The show is reaching out to an area that most humans haven’t thought about quite yet. I’m probably getting way off topic, but ironically we are sort of at the center of what you’re asking. You may be asking, how do you frame it? And I’m thinking well, I don’t know. I just kind of do whatever it is to get the message across. But in terms of how the producers deal with things—and I learned this on Battlestar—we have a script, and we follow the script, but the scripts are all intertwined with one another. So they may not cut it the way it is scripted, it may be cut in a different order, and things may be moved around a bit. What we’re trying to do, I think—and I may be wrong—is leave a legacy behind, and a message. Mike is a soldier, and I am a devoted Battlestar acolyte. We do what we’re asked to do. Nobody’s shown up yet and said “don’t do that.”

That is kind of what Ron said in the beginning when we were doing Battlestar. He did show up once and said to me “try less frantic.” I was trying to create the feeling of a human struggle to survive. I suppose my operating was getting too jittery, and it really needed a look of a more mindful struggle. With respect to For All Mankind, nobody has shown up to say anything like that to us yet—or maybe they have, I can’t remember—but as I have said we are trying to be classical and I have more years under me now. Personally I am channeling Gordon Willis when I approach a scene. Designed simply and directly, with respect to the master and its coverage. Not too much “look what we can do.”

We have the two top writers and producers, Ben [Nedivi] and Matt [Wolpert], and they are fantastic humans and always lots of fun. They’re involved in all of this, of course, as they are the creators. They have a very experienced writing team in David Weddle, Brad Thompson, and Nichole Beattie. It really is wonderful to work with them all, and they are a great group of people that will discuss and answer any questions about what we are trying to say.

We have the same challenges and problems that every production has. For the most part we work together to solve them. It is fantastic working on the show, because as Mike says, they give us freedom to be creative.



CO: Can you talk a little bit about finding creative solutions to some of those challenges using technology? I was reading a little bit about how you used the Sony Rialto camera extension system to help you in some of the more confined spaces. What other kinds of equipment did you use and how did you solve some of those problems when they came up?

Spencer: Oh, well, the Rialto is really great. I love that thing. I think it’s quite good. I guess it’s sort of like trying to come up with an idea. We’ll all sort of troubleshoot as a camera department. We say, “Okay, this is what we want to do, and how are we going to go about it?” For the most part we all—as a camera crew—say, okay, this is not going to fit in the room, and the room isn’t moving, and the side isn’t moving, but we do want to put the lens here, how are we going to do that? And we’ll say okay, we’ll take a snorkel, we’ll put a 90 degree on it, and we stick it in there. Do we have the stop? The DP may say yay or nay, and we move on to the next logical step. We work within the budget.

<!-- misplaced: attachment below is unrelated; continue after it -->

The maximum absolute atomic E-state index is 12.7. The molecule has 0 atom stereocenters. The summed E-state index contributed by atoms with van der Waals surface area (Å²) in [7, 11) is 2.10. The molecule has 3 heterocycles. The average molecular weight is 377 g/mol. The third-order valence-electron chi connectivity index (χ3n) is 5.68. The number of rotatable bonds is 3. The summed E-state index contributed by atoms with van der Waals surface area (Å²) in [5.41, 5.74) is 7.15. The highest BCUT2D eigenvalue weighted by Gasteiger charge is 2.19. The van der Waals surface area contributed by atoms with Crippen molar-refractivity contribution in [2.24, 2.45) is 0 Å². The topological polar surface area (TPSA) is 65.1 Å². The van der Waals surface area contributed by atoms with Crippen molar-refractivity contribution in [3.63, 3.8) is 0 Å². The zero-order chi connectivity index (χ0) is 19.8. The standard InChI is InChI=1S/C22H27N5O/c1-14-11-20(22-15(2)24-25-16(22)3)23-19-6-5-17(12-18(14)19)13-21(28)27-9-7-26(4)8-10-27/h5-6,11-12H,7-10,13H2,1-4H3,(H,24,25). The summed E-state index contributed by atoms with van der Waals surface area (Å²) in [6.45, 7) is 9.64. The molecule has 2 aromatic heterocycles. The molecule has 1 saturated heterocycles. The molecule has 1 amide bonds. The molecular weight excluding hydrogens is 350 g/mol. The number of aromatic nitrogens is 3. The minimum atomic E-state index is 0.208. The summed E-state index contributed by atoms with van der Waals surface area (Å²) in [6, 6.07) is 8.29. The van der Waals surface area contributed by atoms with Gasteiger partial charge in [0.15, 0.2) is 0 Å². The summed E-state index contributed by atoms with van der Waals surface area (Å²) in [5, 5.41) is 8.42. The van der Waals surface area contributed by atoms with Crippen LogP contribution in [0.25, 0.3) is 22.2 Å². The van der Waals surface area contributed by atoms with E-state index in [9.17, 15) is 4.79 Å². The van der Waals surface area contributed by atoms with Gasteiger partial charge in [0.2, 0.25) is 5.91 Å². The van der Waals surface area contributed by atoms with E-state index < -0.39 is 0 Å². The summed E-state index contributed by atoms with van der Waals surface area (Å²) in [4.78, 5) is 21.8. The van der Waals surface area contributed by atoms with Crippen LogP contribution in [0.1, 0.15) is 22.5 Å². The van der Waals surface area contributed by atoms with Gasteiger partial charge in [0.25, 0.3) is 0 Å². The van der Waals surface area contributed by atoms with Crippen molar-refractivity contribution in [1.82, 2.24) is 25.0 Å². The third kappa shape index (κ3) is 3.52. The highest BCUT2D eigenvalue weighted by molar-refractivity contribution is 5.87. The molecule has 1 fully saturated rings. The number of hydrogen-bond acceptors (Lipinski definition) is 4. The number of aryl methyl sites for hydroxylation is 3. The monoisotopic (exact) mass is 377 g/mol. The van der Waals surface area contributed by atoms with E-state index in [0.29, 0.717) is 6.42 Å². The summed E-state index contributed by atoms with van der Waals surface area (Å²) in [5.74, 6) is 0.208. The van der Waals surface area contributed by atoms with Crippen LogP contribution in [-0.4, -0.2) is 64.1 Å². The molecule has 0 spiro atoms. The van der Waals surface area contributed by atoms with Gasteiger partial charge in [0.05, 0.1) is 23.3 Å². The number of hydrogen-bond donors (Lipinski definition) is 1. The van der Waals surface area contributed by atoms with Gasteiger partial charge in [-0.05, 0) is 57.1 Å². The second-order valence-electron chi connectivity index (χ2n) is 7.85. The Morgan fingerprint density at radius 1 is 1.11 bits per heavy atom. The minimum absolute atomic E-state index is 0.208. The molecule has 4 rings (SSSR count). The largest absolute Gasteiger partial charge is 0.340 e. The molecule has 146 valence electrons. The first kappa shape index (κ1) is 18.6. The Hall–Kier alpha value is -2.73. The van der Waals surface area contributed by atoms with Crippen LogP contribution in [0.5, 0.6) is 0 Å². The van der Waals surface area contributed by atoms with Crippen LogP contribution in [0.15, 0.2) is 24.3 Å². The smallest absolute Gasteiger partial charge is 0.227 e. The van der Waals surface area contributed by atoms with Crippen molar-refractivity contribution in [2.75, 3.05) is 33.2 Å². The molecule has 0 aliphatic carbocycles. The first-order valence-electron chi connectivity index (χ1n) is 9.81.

It’s complex because it may not be the director. It may have to do with the construction department, it may have to do with some decisions that were made in preproduction. One part of the budget was overspent in one area, so it has to come out of another area. And you’re sort of watching it, but I think it’s very important on a camera level, and on an operator level, to stay out of it. I think it’s very important on a political science level to not point and blame, because that’ll cost you. It’s not helpful to point and blame, because the problem is the problem in front of you. That’s the part we lucked out on, being able to collaborate together as a crew and not be strong-armed by any one individual ego.

Ultimately, it’s like a funnel. The problems go in, and they’re spinning around and around and eventually they’re pushed out a small hole at the bottom. Where it comes out, that’s us. That’s the camera department. If we looked back up and said, “Okay, well, if we were in the Southern hemisphere, it’d spin the other way, and who put all this in here at the same time, and why doesn’t the dolly grip read the script?” All this shit, it’s irrelevant. We have to deal with the pressure of the time and the size of the hole spitting it out, and we say, “Okay, this is what we have at our disposal right now, would this work?” And that’s a great process in itself, because you are up against time and clearly you can see that some of these decisions are based upon production and circumstance. Who knows what goes on up in the office? I have no clue. Mike has more of a clue because his father was a director, and I have learned a bit from him and from years in the business, so it’s all kind of in prep, I guess. But we just have to solve these problems to the best of our abilities.